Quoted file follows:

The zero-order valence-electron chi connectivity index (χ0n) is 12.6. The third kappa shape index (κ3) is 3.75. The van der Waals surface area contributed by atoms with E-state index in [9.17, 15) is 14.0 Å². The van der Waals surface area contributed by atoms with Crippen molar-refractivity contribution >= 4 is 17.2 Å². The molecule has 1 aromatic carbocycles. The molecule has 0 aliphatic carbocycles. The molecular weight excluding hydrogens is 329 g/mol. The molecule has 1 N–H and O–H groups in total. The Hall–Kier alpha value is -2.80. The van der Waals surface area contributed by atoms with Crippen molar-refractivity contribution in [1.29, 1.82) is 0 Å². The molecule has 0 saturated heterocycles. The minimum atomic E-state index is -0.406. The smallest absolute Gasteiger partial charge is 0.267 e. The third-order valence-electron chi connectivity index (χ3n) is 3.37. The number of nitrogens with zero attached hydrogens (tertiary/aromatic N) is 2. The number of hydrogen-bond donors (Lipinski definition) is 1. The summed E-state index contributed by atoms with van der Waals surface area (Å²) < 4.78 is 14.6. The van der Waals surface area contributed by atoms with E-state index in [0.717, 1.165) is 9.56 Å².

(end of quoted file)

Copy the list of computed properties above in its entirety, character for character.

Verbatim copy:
The zero-order valence-electron chi connectivity index (χ0n) is 12.6. The third kappa shape index (κ3) is 3.75. The van der Waals surface area contributed by atoms with E-state index in [9.17, 15) is 14.0 Å². The van der Waals surface area contributed by atoms with Crippen molar-refractivity contribution >= 4 is 17.2 Å². The molecule has 1 aromatic carbocycles. The molecule has 0 aliphatic carbocycles. The molecular weight excluding hydrogens is 329 g/mol. The molecule has 1 N–H and O–H groups in total. The Hall–Kier alpha value is -2.80. The van der Waals surface area contributed by atoms with Crippen molar-refractivity contribution in [1.29, 1.82) is 0 Å². The molecule has 0 saturated heterocycles. The minimum atomic E-state index is -0.406. The smallest absolute Gasteiger partial charge is 0.267 e. The third-order valence-electron chi connectivity index (χ3n) is 3.37. The number of nitrogens with zero attached hydrogens (tertiary/aromatic N) is 2. The number of hydrogen-bond donors (Lipinski definition) is 1. The summed E-state index contributed by atoms with van der Waals surface area (Å²) < 4.78 is 14.6. The van der Waals surface area contributed by atoms with E-state index in [0.717, 1.165) is 9.56 Å².